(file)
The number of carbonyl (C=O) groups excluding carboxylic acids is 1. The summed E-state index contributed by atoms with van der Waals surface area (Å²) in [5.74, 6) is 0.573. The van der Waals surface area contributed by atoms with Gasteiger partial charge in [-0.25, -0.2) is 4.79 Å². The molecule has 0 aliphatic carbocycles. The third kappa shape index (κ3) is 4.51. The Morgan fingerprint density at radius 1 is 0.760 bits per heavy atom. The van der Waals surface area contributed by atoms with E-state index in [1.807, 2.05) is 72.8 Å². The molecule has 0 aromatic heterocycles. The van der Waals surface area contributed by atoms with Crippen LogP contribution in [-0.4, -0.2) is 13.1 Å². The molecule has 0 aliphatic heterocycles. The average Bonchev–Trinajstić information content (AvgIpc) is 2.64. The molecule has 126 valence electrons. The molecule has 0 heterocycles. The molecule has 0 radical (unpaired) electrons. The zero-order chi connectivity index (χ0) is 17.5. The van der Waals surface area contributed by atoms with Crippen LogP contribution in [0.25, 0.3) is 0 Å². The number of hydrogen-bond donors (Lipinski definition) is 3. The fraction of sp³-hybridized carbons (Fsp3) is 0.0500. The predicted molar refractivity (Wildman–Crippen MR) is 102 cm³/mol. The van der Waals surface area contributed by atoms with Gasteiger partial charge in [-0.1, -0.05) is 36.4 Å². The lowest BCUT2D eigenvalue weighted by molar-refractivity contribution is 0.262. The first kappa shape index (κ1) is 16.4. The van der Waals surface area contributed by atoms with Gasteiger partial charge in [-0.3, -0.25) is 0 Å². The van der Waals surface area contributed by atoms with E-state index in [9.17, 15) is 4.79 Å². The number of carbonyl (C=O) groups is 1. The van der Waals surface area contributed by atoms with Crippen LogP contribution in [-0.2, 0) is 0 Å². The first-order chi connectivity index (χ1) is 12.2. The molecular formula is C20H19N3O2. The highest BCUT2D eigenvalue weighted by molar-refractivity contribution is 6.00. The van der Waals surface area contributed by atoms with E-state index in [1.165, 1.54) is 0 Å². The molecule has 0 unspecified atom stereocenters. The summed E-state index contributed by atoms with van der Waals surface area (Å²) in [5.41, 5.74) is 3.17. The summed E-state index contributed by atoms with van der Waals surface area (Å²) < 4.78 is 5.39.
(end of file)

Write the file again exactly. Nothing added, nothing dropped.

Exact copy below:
The number of carbonyl (C=O) groups excluding carboxylic acids is 1. The summed E-state index contributed by atoms with van der Waals surface area (Å²) in [5.74, 6) is 0.573. The van der Waals surface area contributed by atoms with Gasteiger partial charge in [-0.25, -0.2) is 4.79 Å². The molecule has 0 aliphatic carbocycles. The third kappa shape index (κ3) is 4.51. The Morgan fingerprint density at radius 1 is 0.760 bits per heavy atom. The van der Waals surface area contributed by atoms with E-state index in [1.807, 2.05) is 72.8 Å². The molecule has 0 aromatic heterocycles. The van der Waals surface area contributed by atoms with Crippen LogP contribution in [-0.4, -0.2) is 13.1 Å². The molecule has 0 aliphatic heterocycles. The average Bonchev–Trinajstić information content (AvgIpc) is 2.64. The molecule has 126 valence electrons. The molecule has 0 heterocycles. The molecule has 0 radical (unpaired) electrons. The zero-order chi connectivity index (χ0) is 17.5. The van der Waals surface area contributed by atoms with Crippen LogP contribution in [0.25, 0.3) is 0 Å². The number of hydrogen-bond donors (Lipinski definition) is 3. The fraction of sp³-hybridized carbons (Fsp3) is 0.0500. The predicted molar refractivity (Wildman–Crippen MR) is 102 cm³/mol. The van der Waals surface area contributed by atoms with Gasteiger partial charge in [-0.1, -0.05) is 36.4 Å². The lowest BCUT2D eigenvalue weighted by molar-refractivity contribution is 0.262. The first kappa shape index (κ1) is 16.4. The van der Waals surface area contributed by atoms with Gasteiger partial charge in [-0.3, -0.25) is 0 Å². The van der Waals surface area contributed by atoms with E-state index in [9.17, 15) is 4.79 Å². The number of carbonyl (C=O) groups is 1. The van der Waals surface area contributed by atoms with Crippen LogP contribution in [-0.2, 0) is 0 Å². The first-order chi connectivity index (χ1) is 12.2. The molecular formula is C20H19N3O2. The highest BCUT2D eigenvalue weighted by molar-refractivity contribution is 6.00. The van der Waals surface area contributed by atoms with E-state index in [1.165, 1.54) is 0 Å². The molecule has 0 unspecified atom stereocenters. The summed E-state index contributed by atoms with van der Waals surface area (Å²) in [5.41, 5.74) is 3.17. The summed E-state index contributed by atoms with van der Waals surface area (Å²) < 4.78 is 5.39.